April 25, 2013

A miniature book collector and his little library


A visitor to the Headley-Whitney Museum examines a display of Neale Albert’s complete works of Shakespeare as part of a Miniature Book Society exhibit.

Neale Albert, a 75-year-old man who has 4,000 miniature books, was profiled—along with his tiny collection—in the New York Times on Monday. His titles include a 1923 edition of The Divine Comedy from 1921, that measures 3.5 by 2.25 inches and Portraits of the Sovereigns of England, which is about 2.5 inches by 2.5 inches, bound in orange morocco with blue silk and borders trimmed in gold. He even has a Checkhov short story “The Chameleon” which is said to be the smallest ever printed, according to the Guinness Book of World Records.

The practice of collecting tiny books has apparently been a collector’s hobby for centuries:

The idea of miniature publications has been around since the time of the ancient Babylonians who used to use tiny cuneiform tablets for legal documents and receipts. By the 19th century, publishers were producing miniature children’s books that could fit on miniature bookshelves, and in 1832, while it was still illegal to disseminate information about birth control, Charles Knowlton anonymously published his scandalous “Fruits of Philosophy” in miniature form, so it could be hidden easily.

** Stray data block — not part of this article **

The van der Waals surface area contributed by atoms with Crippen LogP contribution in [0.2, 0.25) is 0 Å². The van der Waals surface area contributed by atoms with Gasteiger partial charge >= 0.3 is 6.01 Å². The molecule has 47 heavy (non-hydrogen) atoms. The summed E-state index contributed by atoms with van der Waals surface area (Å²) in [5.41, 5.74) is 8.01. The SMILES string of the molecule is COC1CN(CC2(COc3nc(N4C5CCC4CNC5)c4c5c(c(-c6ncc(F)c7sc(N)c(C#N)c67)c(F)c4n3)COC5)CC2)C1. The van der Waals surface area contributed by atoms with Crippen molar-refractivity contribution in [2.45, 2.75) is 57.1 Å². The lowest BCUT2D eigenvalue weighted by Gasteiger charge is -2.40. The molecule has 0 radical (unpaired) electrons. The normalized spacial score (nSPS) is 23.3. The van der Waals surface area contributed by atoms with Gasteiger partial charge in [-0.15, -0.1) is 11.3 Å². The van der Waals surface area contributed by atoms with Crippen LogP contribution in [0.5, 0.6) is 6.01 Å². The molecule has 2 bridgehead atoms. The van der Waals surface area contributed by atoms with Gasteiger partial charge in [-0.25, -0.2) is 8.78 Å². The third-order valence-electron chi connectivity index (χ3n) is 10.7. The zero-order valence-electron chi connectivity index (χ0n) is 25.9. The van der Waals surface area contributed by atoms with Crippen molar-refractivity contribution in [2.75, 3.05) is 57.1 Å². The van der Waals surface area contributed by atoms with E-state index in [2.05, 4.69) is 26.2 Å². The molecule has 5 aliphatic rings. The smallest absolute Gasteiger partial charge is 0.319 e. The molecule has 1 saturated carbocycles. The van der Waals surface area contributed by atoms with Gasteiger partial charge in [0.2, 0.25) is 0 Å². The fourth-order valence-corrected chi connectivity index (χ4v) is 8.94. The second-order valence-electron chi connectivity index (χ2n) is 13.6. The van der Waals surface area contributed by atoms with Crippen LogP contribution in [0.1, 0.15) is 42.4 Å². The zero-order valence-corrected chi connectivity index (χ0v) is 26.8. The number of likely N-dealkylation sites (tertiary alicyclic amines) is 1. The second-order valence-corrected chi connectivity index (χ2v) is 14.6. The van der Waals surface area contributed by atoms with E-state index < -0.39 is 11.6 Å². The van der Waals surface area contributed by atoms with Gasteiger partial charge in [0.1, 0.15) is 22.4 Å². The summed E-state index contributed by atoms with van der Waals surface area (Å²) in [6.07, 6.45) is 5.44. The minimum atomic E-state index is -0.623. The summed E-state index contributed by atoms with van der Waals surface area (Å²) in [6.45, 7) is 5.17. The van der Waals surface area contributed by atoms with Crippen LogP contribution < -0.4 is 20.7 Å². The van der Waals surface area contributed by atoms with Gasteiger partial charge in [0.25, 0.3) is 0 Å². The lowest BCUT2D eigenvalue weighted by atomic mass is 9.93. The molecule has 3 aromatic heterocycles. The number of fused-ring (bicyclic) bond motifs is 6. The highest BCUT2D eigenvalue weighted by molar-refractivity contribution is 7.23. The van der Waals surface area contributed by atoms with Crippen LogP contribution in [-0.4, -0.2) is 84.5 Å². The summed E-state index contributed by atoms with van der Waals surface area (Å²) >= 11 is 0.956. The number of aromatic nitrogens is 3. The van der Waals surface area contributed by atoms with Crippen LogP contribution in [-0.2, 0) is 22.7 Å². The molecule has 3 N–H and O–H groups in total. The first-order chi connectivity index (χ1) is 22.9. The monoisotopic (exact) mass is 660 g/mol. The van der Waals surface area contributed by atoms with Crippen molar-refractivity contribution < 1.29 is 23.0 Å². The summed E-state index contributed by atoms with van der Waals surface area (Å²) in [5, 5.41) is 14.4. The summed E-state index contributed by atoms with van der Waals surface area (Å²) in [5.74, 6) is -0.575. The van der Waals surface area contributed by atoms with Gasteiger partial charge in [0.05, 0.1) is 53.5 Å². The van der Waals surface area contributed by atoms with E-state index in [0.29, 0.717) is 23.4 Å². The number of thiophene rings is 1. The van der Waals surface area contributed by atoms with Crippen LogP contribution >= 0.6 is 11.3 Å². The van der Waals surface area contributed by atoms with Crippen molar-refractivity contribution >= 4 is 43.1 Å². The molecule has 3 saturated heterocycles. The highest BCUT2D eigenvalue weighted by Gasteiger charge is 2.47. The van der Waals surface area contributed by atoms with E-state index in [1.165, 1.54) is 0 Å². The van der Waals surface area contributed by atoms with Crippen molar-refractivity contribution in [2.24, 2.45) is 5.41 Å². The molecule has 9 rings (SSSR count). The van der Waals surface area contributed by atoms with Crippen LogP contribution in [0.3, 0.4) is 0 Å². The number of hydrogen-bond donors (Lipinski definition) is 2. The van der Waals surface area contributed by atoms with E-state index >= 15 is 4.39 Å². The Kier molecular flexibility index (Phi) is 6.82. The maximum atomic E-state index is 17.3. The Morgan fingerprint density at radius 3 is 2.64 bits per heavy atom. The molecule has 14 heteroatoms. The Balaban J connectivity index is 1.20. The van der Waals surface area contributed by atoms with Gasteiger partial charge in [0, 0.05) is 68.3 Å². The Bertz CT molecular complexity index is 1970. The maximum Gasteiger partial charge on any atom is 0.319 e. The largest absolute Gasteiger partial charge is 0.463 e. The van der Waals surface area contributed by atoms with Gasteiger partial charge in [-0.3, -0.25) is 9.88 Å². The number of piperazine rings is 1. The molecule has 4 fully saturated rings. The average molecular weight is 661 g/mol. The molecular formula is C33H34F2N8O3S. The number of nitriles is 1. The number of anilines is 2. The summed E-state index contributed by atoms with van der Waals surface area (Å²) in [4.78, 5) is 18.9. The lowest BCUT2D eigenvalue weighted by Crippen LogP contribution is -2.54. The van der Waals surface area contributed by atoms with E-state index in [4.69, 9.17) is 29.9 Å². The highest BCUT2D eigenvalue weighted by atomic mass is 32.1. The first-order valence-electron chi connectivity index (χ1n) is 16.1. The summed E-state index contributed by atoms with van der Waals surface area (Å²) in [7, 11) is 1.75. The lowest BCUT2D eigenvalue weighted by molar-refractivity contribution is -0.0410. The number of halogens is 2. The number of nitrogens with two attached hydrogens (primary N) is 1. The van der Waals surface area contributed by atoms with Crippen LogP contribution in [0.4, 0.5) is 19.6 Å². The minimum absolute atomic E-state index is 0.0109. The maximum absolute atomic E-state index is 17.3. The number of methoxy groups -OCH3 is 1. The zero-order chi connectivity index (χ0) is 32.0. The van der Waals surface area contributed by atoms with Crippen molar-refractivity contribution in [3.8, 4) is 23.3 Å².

Today, the the Miniature Book Society organizes events and exhibitions around the country for books that are smaller than three inches in height, width, or length. Neale Albert has served two terms as president of the society. He started his collection over ten years ago when he was trying to buy books to put in his doll house collection. Today, his collection is housed in a rooftop cottage above his apartment on the Upper East Side. Sometimes he commissions books to be made with “designer bindings” crafted by an artist. In an audio interview with Book Binding Now from 2011, Albert explains:

“First I was buying just dollhouse sized books…Then I find out that there are people called designer binders. They are artists who happen to be working in leather and vellum, who make paintings in the shape of miniature books. Then I started sending out books in my collection to be rebound… Today they do modern versions of book-bindings, a contemporary take on a traditional binding.. You’re either a collector or you’re not. Collecting isn’t about having things, it’s about finding things and learning about them.”


Claire Kelley is the Director of Library and Academic Marketing at Melville House.